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Better Roof Installation

Better Roof Installation

Article written by Jack Carr, P.E., R.S., LEED AP, Criterium Engineers
Published in Condo Media, January 2013

Roof evaluation, maintenance and replacement are some of the most troublesome aspects of managing a condominium association. In New England, it is especially challenging due to the demanding climate to which our roofs are subjected. Wind driven rain will often cause leaks in even the best roof systems.

Roofs are typically a large portion of the building surface. Unless you live in or manage a high-rise complex where the roof represents a small portion of the total surface of the building, the cost of replacing a roof can be quite significant. A roof is one of the most expensive components in a building to replace. This makes the decision to replace a roof a difficult one for building owners and managers. The temptation is to postpone the inevitable for one more year. A roof can be nursed along year after year, but this is likely to prove to be a false economy.

In the long-term it makes economic sense to replace a roof earlier rather than later. If the life of a roof is extended much beyond its useful life, maintenance costs are likely to increase beyond prorated replacement costs. There is also the danger that water penetration (some of which may not even be noticed) will cause damage to the underlying structure or other building components. The reduction in insulation value of wet insulation and the resulting increases in heating and cooling costs are other factors that contribute to making roof replacement a good economic decision. Finally, the liability of a major failure must be considered.

Roof problems are among the most frequent areas of concern for condo associations. Here are a few thoughts about roofs that may be helpful to your association:

Surface Materials Have Been Improved:

Shingles - these consist of a composite base (asphalt, fiberglass, etc.) and sand-wearing surface. They are relatively easy to install and moderately priced. The thickness (weight) generally defines the likely service life. In other words, a thicker shingle will last longer. The weight is given as pounds per square (l00 square-feet equals one square).

Membrane Roofs - these have become the primary way to cover flat roofs within the last 20 years. Membrane roofs are typically somewhat more expensive than the other alternatives for flat roofs. However, they generally last longer and have fewer maintenance problems.

Metal Roofs - metal roofs are becoming more common in northern New England. There are a variety of reasonably good products on the market. Metal roofs are used on sloped surfaces. A successful metal roof is very dependent on good workmanship. Unskilled hands installing a metal roof will almost always lead to problems.

Flashing - Flashing is at least as important as the surface. The roof is a system that includes the sheathing, underlayment, flashing and the roof surfacing. If you are having problems with your roof it is important to understand that there are several different components involved.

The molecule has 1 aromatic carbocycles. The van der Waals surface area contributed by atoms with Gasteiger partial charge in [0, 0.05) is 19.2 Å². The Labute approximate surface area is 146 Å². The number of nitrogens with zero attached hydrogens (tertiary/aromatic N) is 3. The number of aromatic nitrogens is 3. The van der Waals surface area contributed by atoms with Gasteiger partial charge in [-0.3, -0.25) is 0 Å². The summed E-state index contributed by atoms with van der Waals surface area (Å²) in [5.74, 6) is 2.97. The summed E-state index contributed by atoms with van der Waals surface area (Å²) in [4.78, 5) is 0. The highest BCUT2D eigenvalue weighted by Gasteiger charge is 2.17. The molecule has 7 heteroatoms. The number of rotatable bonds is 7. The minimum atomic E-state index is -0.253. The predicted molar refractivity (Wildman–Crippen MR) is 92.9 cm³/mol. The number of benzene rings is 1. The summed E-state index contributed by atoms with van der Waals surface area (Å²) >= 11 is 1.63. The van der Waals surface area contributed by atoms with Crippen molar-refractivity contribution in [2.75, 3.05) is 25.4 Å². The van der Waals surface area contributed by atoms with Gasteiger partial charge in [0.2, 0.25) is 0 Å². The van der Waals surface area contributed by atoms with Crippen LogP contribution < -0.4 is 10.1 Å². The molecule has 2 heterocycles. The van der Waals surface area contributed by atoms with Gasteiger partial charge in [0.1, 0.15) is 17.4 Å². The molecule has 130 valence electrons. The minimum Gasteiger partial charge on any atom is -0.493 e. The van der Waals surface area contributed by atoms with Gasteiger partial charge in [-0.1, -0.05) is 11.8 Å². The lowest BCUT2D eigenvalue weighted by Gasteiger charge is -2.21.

The roof flashing is often the cause of leaks as the roof surfacing. Repairing it requires skill. Caulking flashing leaks is not adequate. If there is a flashing problem, the only effective repair nsually requires installing new flashing. That work should be done by some one specifically trained and experienced with flashing work. 

Workmanship Makes the Difference

Roof problems are frequently the result of poor workmanship than material deficiencies.While there have been some defective roof materials, our experience inspecting thousands of buildings in New England has shown us that workmanship is more commonly the problem. When you select a roofer you should check their references.

Five Steps to a Better Installation

  1. When you evaluate your existing roof, make sure you have an independent consultant. If you ask a roofer to evaluate your roof, it is very likely that the conclusion will be that it needs to be replaced.
  2. When you decide to install a new roof, you should prepare a detailed set of construction documents. The documents should:
    • define exactly how you expect things to be done; what is the scope of the project, what materials are to be used, what is the intended schedule for completion.
    • be very specific about the materials to be used.
    • be very specific about how waste material is to be handled.
  3. Retain the services of a consultant to prepare the construction documents and to monitor the work while it is underway. As an association, you need someone knowledgeable about the construction industry who does not have any direct interest in your project other than serving your best interests.
  4. You should choose time proven materials. You should not experiment with untested products and/or installation techniques.
  5. You should make sure there is a three- to five-year guarantee against problems with both material deficiencies and workmanship backed with a bond.

Roofs are expensive and disruptive to install. Diagnosing problems objectively is difficult. You should always work with a good, independent consulting engineer or roofing consultant. That person can help evaluate problems, prepare construction documents for repair or replacement and monitor the work to be sure it is done well. Using a consultant also means that the officers of the association are less vulnerable to liability from the owners.